Head teacher Emanuel sounded the alarm. “They are down to only tortillas.” It was early May and our friends in the rainforest village of Seacacar had already survived six weeks of quarantine. Worldwide we were given no time to prepare, but for Mayans living in a forest, this virus meant much more…probable starvation. These subsistence farmers plant in mid-May and harvest in September. During the dry season from November to April, the Q’eqchi Maya typically work for larger companies, preparing fields for planting. With those earnings their families eat. But companies were closed; the quarantine stopped everyone. In Seacacar there would be no food for the next three months. From Books to Brilliance (FBTB) and partner organization, the Rios Fund, had to act immediately.
Word went out to Rotary clubs. An online fundraiser garnered enough funds to feed the village for three weeks. Donations continued, ensuring an additional two weeks of food. FBTB liaison Emanuel recruited volunteers, shopped the markets in nearby El Estor, and delivered seventy-five gunnysacks filled with rice, beans, and oil to the village center. Masked citizens gathered with tears in their eyes, signed for their family’s ration, and praised all involved in this effort to feed their community.
Still schools were closed, and endlessly hungry children had little to do. A new program called Soup and Stories, or Leer y Comer, would encourage Seacacar’s youth to continue reading. Parents would cook a nutritious meal and serve everyone participating in this educational activity. The older kids would read stories to the younger ones. Requirements to participate were 1) keep hands clean 2) wear facemasks 3) maintain distance, and 4) bring your own dishes.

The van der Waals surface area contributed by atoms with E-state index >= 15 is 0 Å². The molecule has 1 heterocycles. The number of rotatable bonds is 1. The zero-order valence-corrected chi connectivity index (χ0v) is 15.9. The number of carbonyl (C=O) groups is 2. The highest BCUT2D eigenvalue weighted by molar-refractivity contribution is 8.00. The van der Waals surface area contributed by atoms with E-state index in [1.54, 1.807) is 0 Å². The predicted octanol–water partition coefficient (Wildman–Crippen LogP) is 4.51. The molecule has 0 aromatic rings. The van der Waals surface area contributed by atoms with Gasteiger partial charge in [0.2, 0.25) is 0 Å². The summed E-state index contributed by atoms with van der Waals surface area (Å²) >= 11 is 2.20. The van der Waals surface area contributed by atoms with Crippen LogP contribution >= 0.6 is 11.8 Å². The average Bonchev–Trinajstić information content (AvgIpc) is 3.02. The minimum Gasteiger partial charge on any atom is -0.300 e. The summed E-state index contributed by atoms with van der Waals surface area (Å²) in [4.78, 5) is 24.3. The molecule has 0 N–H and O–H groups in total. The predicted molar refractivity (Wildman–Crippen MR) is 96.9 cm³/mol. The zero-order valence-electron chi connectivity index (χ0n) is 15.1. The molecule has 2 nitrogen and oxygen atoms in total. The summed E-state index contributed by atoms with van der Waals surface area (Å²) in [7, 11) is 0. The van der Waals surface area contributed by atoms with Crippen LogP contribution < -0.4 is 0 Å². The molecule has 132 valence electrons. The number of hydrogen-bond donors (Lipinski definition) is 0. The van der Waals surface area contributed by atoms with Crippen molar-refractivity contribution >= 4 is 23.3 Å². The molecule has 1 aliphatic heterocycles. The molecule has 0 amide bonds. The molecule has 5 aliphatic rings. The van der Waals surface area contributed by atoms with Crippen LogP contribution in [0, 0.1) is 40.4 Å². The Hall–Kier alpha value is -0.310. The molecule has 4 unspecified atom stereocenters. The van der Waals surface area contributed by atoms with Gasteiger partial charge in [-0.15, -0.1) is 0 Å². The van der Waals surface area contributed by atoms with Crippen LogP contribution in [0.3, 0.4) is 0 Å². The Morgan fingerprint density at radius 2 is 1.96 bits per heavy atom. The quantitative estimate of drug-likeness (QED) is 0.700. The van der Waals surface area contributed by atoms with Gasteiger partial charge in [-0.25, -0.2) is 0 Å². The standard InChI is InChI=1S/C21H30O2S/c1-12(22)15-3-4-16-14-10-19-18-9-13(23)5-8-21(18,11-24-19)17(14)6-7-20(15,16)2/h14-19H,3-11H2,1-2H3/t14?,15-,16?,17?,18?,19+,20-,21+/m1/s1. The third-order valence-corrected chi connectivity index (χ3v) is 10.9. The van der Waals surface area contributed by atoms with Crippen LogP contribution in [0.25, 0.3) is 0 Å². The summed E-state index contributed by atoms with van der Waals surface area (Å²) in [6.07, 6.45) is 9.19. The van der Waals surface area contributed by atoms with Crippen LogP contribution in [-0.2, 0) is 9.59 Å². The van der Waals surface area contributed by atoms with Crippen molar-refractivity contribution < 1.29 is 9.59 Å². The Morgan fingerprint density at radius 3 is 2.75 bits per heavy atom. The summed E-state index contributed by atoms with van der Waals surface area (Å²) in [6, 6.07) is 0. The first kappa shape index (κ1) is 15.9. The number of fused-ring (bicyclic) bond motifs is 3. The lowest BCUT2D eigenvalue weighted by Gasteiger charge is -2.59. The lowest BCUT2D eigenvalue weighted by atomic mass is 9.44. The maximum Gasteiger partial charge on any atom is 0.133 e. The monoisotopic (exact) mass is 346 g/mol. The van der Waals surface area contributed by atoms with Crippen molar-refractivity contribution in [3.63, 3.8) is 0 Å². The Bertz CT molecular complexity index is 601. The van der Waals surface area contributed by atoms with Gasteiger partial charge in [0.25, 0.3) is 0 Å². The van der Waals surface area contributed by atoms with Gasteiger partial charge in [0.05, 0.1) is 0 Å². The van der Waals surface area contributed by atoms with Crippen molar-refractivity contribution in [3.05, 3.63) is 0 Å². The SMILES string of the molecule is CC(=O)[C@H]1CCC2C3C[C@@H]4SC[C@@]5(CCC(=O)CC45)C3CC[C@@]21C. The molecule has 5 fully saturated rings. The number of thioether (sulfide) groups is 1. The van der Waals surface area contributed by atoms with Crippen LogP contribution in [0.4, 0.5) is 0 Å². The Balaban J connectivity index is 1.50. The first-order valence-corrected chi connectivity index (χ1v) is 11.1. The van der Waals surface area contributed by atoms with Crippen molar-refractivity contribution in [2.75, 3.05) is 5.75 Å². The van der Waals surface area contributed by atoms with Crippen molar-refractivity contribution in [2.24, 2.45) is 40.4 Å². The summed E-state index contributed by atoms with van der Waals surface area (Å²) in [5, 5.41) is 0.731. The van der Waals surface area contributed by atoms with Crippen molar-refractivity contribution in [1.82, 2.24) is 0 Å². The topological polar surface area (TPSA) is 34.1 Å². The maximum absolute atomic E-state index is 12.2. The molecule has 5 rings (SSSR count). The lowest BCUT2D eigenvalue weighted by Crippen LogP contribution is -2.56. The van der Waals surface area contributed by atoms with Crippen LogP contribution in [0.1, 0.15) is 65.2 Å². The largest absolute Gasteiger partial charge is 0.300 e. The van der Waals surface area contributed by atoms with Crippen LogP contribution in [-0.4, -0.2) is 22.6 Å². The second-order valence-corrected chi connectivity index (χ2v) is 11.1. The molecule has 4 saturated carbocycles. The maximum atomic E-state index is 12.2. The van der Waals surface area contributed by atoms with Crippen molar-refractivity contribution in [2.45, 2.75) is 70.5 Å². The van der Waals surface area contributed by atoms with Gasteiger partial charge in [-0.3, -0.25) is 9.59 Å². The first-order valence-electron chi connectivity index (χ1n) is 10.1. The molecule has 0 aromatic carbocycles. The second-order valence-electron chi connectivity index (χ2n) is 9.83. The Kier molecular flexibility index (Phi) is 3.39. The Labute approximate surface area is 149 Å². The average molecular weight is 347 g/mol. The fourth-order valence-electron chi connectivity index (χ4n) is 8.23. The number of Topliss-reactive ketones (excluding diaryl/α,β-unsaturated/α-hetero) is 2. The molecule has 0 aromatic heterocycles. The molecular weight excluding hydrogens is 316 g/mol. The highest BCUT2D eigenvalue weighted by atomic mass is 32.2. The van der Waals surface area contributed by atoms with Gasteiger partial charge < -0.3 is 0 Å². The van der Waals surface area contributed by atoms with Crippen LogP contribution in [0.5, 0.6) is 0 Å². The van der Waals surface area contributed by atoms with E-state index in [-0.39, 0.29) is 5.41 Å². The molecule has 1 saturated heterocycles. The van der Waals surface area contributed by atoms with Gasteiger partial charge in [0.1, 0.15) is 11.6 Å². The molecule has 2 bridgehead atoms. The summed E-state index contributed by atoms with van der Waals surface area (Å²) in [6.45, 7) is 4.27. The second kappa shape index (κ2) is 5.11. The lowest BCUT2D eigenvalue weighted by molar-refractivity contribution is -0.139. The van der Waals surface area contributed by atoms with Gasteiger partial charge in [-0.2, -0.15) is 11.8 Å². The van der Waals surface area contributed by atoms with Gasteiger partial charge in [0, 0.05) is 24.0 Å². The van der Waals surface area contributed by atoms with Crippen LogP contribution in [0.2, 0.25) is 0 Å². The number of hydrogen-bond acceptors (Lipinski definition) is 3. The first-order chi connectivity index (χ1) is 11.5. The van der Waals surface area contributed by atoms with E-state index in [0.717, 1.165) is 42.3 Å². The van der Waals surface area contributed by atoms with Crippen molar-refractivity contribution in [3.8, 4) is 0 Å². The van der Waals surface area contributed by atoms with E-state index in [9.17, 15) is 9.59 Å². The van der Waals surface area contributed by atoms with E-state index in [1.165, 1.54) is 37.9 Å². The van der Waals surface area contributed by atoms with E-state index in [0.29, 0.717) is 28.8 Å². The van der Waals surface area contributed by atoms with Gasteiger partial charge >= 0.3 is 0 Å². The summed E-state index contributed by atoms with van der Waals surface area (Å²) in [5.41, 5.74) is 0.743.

We received this update from Soup and Stories Director Emanuel Carrera:
Because of donations From Books to Brilliance in June, the Soup and Stories program was a big success, providing Seacacar communities with opportunity and hope. Although classes were suspended throughout Guatemala due to COVID-19, Seacacar children were able to benefit from a daily 90-minute reading lesson followed by a nourishing meal. Extreme poverty affects almost all Seacacar families, who are without fixed incomes, so the students’ parents were happy, relieved, and motivated to have their children take part. We managed to feed 116 people even though the prices of daily consumer goods were higher than usual because of the coronavirus. We bought our rations from vendors in the village of El Estor, which meant we could help support the local economy as well.
Additionally, (one of your donors) generously sent money for washable, reusable masks for each of the program participants. Everyone wore their masks as though they were "in uniform." As you can see from the photographs, we put names on the masks, so that if any went missing, we could identify who they belonged to. All involved in the program took every precaution when it came to hygiene, disinfecting their hands and arms with gel alcohol and observing social distancing always. Because the routine was new to us, I will admit it took some getting used to!
Many thanks for your efforts and dedication to the Seacacar community project. Truly everything is part of a chain of aid.
Thank you GlobalGivers! Your continued generosity plays an enormous role in the future of a people, a forest, and a life-giving river.